Mayor Alexander talks infrastructure, growth with Kannapolis, Concord mayors on ‘Charlotte Talks’ radio show
By Natalie Anderson
SALISBURY — Mayor Karen Alexander joined the mayors of Concord and Kannapolis Wednesday morning on WFAE’s “Charlotte Talks” radio show to talk infrastructure, growth and economic recovery in the region.
This summer, “Charlotte Talks” host Mike Collins has been speaking with the leaders of communities surrounding the city of Charlotte on his morning show to discuss how they’re recovering from the pandemic, grappling with growth and other issues.
On Wednesday, the mayors were first asked how their communities weathered the pandemic. Alexander referenced the partnership launched in the summer of 2020 with the Chamber of Commerce, the Economic Development Commission and the county’s Tourism Development Authority to provide merchants with resources they needed to comply with pandemic restrictions while still operating. Some of those efforts, she said, included helping businesses implement parking and other accommodations as Americans were being encouraged to stay home and order out instead.
She credits those efforts with contributing to the better-than-expected sales tax revenue, which provided a surplus exceeding $1 million in the 2020-21 fiscal year budget. But she added that the budget still experienced a negative impact to its property tax and water and sewer revenues.
“While it was difficult, we banded together,” Alexander said. “We worked to cross all boundaries and found that these collaborations and coalitions that we created then are very powerful and we intend to keep them in place.”
Alexander referenced the city and county’s collaboration to work with the local schools and colleges to train students for technical industries such as manufacturing. She referenced 423 new jobs in the city with average pay falling above $20 per hour thanks to the expansion of businesses that includes Integro Technologies.
Kannapolis Mayor Darrell Hinnant credited his city with bringing in more than 30 new businesses and at least 800 new jobs during the pandemic as part of its wave of growth and investment in downtown.
Collins also asked about the cities’ vaccination and COVID-19 case rates. Alexander noted Rowan County has one of the lowest vaccination rates, but said the city has “a good amount” vaccinated. She referenced council’s decision Tuesday to return to virtual council meetings and require face masks in city buildings, and added that there were no issues with public comment sessions last year during virtual meetings.
Collins asked about how each city is responding to the growth coming in from Charlotte and the resulting problems, including a shortage of affordable housing. Alexander estimates a little more than 900 market-rate housing units in the city, with about 453 of those deemed affordable housing.
In April, the Salisbury City Council approved rezoning requests for two proposed affordable housing developments expected to provide more than 150 units. One is called Salisbury Oaks Apartments, which will provide 84 multi-family, campus-style units between Jake Alexander Boulevard and South Main Street, adjacent to Colonial Village Apartments. The other also provides 84 units and will be called Tenby Crossing Apartments, located behind the existing Zaxby’s restaurant on Jake Alexander Boulevard West. Both developments have applied for tax credits to offer the units as affordable housing for families.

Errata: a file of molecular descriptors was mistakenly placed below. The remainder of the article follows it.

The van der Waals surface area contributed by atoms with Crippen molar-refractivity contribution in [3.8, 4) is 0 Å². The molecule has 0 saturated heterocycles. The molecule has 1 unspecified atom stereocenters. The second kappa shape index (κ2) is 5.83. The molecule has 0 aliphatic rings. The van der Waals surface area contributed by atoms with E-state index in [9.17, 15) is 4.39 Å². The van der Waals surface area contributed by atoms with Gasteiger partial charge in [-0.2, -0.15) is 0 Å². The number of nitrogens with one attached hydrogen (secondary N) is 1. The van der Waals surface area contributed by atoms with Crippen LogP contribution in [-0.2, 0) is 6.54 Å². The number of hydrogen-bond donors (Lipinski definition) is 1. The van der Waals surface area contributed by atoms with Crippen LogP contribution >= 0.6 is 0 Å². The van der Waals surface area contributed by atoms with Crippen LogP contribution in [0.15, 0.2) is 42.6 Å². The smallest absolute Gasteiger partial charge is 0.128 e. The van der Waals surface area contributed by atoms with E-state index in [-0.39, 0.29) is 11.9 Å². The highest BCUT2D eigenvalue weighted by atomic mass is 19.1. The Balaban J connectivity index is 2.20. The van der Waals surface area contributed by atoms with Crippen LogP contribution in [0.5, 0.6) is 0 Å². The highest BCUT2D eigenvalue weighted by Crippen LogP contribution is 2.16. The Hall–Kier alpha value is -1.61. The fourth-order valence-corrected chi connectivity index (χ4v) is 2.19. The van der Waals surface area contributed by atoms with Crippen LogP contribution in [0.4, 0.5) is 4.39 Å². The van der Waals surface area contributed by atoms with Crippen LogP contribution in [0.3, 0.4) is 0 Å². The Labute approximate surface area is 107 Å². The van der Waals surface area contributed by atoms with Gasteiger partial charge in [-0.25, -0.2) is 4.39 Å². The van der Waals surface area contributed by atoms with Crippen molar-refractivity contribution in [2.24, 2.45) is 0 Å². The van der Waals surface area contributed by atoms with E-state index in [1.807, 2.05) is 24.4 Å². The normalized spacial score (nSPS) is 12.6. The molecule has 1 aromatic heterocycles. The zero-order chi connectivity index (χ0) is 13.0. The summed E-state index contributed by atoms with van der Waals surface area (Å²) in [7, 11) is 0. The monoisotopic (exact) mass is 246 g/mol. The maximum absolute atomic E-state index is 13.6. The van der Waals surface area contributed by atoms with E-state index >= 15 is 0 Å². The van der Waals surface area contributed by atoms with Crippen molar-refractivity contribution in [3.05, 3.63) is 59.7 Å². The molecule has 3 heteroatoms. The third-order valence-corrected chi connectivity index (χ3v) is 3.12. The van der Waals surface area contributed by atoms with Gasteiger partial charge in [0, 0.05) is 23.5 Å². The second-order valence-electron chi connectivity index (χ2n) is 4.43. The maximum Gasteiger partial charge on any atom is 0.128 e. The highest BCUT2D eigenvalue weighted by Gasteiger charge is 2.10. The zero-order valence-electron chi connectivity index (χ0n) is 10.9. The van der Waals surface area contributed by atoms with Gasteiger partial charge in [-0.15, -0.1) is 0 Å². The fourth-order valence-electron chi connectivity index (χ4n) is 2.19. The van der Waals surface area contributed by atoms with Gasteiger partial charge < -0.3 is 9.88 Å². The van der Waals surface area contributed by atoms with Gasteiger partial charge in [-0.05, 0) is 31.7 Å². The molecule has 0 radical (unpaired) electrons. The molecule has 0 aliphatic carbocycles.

Similarly, both Hinnant and Concord Mayor Bill Dusch said their cities are seeing a big growth in multi-family complexes. Concord, however, has taken a different approach to tackle its shortage of affordable housing units with the creation of the Concord Family Enrichment Association, which is funded by 1 cent of the city’s tax rate in the fiscal year budget to expand affordable housing in the community. Dusch said that amounts to about $1.4 million per year.
Hinnant said in Kannapolis, the housing market is on fire.
“If you want to buy a house you have to speak quickly,” he said.
Alexander also referenced council’s approval earlier this week of the Grants Landing development to be located on Rowan Mill Road and the nearby residents’ concerns of its impact to roads and water and sewer infrastructure. Alexander cited it as another example of why she continues to advocate on the national level for infrastructure funding.
She touted the city’s ahead-of-the-curve decision to become a “10-gig city” with its broadband infrastructure, now leased by Hotwire. Alexander said that infrastructure is another recruiting tool, particularly with the rise of those working from home.
“We don’t get kicked off the internet,” Alexander said.
The mayors also discussed ongoing downtown projects. Alexander said the city is expected to make a decision within a few weeks between two different developers vying for the revitalization of the Empire Hotel. With either plan, it’s expected to provide about 72 apartments and some retail units, Alexander said.
Like Salisbury’s Downtown Main Street Plan, which involves restriping and beautifying a 10-block stretch of downtown, Concord is undergoing its own downtown streetscape project.
Alexander said historic preservation is important for a community’s authenticity.
“All of a sudden people want to be in that environment and not at a mall or a big box store,” Collins said.
Collins asked each mayor to close the show with an elevator pitch on why people should choose their city to live and work.
“Because we’re the ‘Paris of the Piedmont,'” Alexander said. “We have all of the arts.”
Contact reporter Natalie Anderson at 704-797-4246.
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